IgA Deficiency - Janeway Type 3 Dysgammaglobulinemia

Janeway Type 3:  also known as IgA deficiency:  is the most common immunoglobulin deficiency.  The major immunoglobulin in human saliva, nasal and bronchial fluids, and intestinal secretions, IgA guards against bacterial and viral reinfections.  Ultimately, IgA deficiency leads to chronic sinopulmonary (related to the paranasal sinuses and the airway of the lungs)  infections, GI diseases, and other disorders. 

Causes:  IgA deficiency seems to be linked to autosomal dominant or recessive inheritance.  The presence of normal numbers of peripheral blood lymphocytes carrying IgA receptors and of normal amounts of other immunoglobulins suggests that B cells may not be secreting IgA.  In an occasional patient, T-suppressor cells appear to inhibit IgA.  IgA deficiency is also link to  autoimmune disorders, since many patients with rheumatoid arthritis or SLE ( systemic lupus erythematosus) are also IgA deficient.  Some medications, such as anticonvulsants, may cause transient IgA deficiency.

Symptoms:

May have the following signs and symptoms-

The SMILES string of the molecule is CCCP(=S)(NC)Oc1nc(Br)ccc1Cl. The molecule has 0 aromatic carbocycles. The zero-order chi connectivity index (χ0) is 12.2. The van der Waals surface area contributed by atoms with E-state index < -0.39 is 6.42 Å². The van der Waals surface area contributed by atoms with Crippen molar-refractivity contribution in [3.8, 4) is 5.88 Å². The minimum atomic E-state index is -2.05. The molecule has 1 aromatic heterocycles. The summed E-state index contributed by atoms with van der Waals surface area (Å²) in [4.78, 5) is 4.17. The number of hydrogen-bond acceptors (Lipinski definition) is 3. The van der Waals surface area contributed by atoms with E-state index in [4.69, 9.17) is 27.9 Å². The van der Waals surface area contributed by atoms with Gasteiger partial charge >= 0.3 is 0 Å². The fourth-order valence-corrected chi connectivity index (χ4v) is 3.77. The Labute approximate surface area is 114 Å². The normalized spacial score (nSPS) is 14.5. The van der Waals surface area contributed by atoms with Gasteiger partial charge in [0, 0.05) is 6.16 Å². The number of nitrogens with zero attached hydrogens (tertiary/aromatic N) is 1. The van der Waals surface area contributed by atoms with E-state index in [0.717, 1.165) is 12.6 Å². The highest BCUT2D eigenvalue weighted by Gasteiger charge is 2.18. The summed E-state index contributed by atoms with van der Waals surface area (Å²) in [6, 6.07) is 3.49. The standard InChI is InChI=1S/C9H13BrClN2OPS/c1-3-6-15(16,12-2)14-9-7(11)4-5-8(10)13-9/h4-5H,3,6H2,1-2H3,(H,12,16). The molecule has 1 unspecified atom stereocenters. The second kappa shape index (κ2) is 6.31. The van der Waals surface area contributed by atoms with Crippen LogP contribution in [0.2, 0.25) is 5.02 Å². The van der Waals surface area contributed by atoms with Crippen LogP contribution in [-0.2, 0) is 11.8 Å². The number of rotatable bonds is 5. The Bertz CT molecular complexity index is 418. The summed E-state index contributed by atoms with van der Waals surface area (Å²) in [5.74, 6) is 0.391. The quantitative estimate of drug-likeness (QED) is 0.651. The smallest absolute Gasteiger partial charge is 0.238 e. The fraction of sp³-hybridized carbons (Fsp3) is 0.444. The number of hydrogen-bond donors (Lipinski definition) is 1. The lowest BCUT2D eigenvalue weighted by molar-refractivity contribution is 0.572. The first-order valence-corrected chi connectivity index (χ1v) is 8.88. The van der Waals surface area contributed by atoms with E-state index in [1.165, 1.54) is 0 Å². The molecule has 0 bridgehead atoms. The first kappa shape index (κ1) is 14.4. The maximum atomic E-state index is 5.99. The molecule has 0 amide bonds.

Chronic sinopulmonary 

Respiratory allergy (often triggered by infection

GI tract diseases, such as celiac disease, ulcerative colitis, and regional enteritis

Autoimmune diseases, such as rheumatoid arthritis, SLE, hemolytic anemia, and chronic hepatitis

Malignant tumors, such as squamous cell carcinoma of the lungs, reticulum cell sarcoma, and thymoma

Some IgA deficient patients have no symptoms, possibly because they have extra amounts of low-molecular-weight IgM, which takes over IgA function and helps maintain immunologic defenses.

Diagnostic test:

Immunologic analyses of IgA deficient patients show serum IgA levels below 5 mg/dl.  Although IgA is usually absent from secretions in IgA deficient patients, levels may be normal in rare cases.

Test may also indicate auto antibodies and antibodies against IgG (rheumatoid factor).

Treatment:

Selective IgA deficiency has no known cure.  Treatment aims to control symptoms of associated diseases.

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